Australian pop has a new face. Lucky for our pedestrian memories, Cosmo’s Midnight offers us twice as many opportunities to remember that face.
Australian twins Cosmo and Patrick Liney just released their debut album What Comes Next this past June. Their heterogeneous mix of pop, electronic, hip hop, and additional revivalist genres is stirring the domestic pool of mainstream content, earning them mid-lineup spots at domestic Australian festivals like Groovin the Moo, Falls Music Festival, Yours and Owls, and Splendour In The Grass, just to name a few.
In addition to their domestic success, Cosmo’s Midnight may have cashed their ticket to the international stage before stepping foot outside of the Australia. While local celebrities like Winston Surfshirt and Panama provide a sturdy set of native roots to grow the base of the Cosmo’s Midnight’s content, rising international stars like Sweden’s Tove Styrke and England’s Pauli The PSM are spreading the twin’s weighty branches across continental borders. Not only are these artists geographically diversified, but they represent completely different categorical genres as well. There are featured rappers with Buddy, Jay Prince, Boogie and Pauli The PSM, pop singers with Woodes and Tove Styrke, and even alternative collaborators like Panama and Winston Surfshirt. That kind of calculated universal sourcing gives Cosmo’s Midnight added touch-points in their social web of effectiveness, while leaving the door wide open for future opportunities to do the same.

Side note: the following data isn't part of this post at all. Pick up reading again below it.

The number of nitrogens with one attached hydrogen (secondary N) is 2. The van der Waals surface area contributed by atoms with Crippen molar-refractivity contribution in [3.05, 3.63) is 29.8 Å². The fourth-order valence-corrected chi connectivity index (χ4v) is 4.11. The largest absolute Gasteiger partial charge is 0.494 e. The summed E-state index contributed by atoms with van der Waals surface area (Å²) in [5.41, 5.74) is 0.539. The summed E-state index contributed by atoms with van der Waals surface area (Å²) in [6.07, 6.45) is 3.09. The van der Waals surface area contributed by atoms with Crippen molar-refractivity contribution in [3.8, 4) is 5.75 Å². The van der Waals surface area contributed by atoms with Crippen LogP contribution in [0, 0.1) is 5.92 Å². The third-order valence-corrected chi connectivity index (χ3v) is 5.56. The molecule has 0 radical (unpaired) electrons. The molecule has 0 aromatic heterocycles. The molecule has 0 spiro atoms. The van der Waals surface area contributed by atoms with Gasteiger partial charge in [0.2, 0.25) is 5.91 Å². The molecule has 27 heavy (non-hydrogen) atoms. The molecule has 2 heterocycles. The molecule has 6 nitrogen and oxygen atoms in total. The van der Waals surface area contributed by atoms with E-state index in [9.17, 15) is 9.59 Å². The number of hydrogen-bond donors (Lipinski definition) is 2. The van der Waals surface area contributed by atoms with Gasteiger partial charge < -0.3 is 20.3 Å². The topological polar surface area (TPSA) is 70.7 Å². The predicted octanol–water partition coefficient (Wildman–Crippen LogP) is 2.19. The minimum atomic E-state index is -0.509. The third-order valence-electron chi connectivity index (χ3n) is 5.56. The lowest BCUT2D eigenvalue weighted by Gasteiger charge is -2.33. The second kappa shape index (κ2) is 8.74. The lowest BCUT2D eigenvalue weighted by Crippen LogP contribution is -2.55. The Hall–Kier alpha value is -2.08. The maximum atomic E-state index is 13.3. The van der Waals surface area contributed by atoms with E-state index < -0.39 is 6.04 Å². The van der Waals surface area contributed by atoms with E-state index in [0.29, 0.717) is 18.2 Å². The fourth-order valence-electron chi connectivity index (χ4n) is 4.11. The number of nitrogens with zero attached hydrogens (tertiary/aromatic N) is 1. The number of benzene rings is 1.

It’s plain to see while scrolling through each track that the Liney twins gather inspiration from a wide range of sources. The two told Australia blog Pile Rats that, “A lot of our writing is basically drawn off old disco, old soul, gospel and funk from the 60s, 70s and early 80s. Our parents were always listening to music downstairs growing up and it just seeped into our lives. I kind of dismissed it at the time, but then when we came back to writing music, we went back and started drawing on all these old things, like Chic and Nile Rodgers, and their production styles.” Those generational themes have two obvious, intertwined theme in common – they’re designed to be outwardly entertaining and/or inspire dance from a sizable mass of mainstream listeners. Although the songs are more impudent and sassy lyrically, the same production styles used 30+ years ago to bring the general listening public together during trying times is noticeably present throughout What Comes Next.
Favorite Tracks: Talk To Me, Get To Know, Polarised, Lowkey, Dreamer, Where U Been